British boxing promoter Eddie Hearn has jokingly stated that he would quit boxing if the greatly anticipated fight between his fighter Anthony Joshua and Deontay Wilder went as far as the full 12 rounds.
Joshua’s promoter instead suggested that the British heavyweight champion would ‘spark out’ the American way before that final bell could ever ring.
The Bronze Bomber did, however, see the full distance in his most recent fight with Tyson Fury in what has quickly become one of the most thrilling yet controversial fights in heavyweight history.
The draw may very well trigger a rematch clause between the two giants, which would all-but rule out Wilder for Joshua’s next fight scheduled on April 13 at Wembley.
Dillian Whyte is the overwhelming favourite to fill the vacant position in a rematch itself between two long British rivals.
Hearn admitted that Joshua does not move as quick as Fury and would be a much more accessible target to the wild punches of Wilder.
However, Hearn also believes that Joshua has the punching power to combat Wilder and manage what Fury couldn’t…knocking him down.
“Joshua would be a lot easier to hit but I also think Joshua would take him off his feet and knock him spark out," Hearn emphasised, as per the Daily Mail.
Seeing the funny side of everything, Hearn said: “If that goes 12 rounds, Joshua against Wilder, I'm quitting the sport. Because that's ridiculous, that's not possible.”
Ultimately, though, the major promoter realises the potential of what he believes could be one of the biggest events in boxing history. One which could leave a man headless.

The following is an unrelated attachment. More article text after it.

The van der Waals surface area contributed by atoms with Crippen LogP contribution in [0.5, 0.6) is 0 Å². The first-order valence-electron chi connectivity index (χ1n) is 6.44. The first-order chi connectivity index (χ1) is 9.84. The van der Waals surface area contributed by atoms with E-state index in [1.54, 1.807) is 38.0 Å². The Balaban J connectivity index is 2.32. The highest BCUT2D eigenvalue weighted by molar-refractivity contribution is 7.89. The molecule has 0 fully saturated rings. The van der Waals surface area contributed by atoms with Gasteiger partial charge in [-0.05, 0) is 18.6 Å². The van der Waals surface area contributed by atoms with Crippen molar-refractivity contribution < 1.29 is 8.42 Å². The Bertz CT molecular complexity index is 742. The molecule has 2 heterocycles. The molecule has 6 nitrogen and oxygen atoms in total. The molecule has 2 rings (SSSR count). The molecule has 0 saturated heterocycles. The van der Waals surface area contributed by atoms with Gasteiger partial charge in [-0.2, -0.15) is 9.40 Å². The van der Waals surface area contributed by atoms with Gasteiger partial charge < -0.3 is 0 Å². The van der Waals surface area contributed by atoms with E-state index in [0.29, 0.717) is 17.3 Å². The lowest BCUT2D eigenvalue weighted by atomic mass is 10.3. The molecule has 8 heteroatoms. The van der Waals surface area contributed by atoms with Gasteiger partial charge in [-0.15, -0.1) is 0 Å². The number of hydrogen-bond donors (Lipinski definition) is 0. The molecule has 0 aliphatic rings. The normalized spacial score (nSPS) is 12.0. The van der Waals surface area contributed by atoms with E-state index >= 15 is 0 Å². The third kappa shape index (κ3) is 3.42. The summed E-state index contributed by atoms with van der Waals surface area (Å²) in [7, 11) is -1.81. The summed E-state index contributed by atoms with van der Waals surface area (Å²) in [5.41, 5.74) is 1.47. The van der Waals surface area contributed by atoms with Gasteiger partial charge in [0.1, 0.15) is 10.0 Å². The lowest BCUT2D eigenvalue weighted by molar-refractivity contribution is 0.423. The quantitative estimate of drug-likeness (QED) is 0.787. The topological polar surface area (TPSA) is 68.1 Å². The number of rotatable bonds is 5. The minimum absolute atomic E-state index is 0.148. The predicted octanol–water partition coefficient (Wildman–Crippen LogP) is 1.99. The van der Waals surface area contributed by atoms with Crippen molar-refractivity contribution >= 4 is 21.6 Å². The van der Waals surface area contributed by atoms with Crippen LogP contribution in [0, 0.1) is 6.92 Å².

"If Josh fights Tyson, it's going to be the most amazing event, but it's also going to be quite an awkward night. If he fights Wilder it's going to be X-rated because someone's head is getting taken off,” said Hearn
As a direct result of a draw, Wilder retained his WBC title. Hearn suggested that the belts are irrelevant, and that Wilder has no real drive to become a unified champion.
“The WBC thing is totally irrelevant.” he claimed. “It doesn't change anything at all, but Wilder may choose to rematch Fury, it's a big fight. It just all depends how much Wilder wants to be undisputed champion.”
He continued: “'He's always gone on about ‘one face, one champion’ well this is it... we may never get another chance. He may get beaten by Fury, Joshua may get beat. Who knows? But this is the chance for all the belts on the line.”
When asked about the alternative of facing fellow Brit Fury, Hearn claimed that it is more a possibility than probability at the moment and their real focus remains on the American.
“I wouldn't be (surprised) but we want Wilder. That's the difference. I think if it was man on man and there were no belts, nothing, I think Joshua would probably prefer Fury,” he said.
He concluded that Joshua’s ultimate aim is to send them both onto the canvas: “I think in the back of his mind, he wants to do a job on Fury as well. He wants to do a job on both of them and he's going to violently do that.”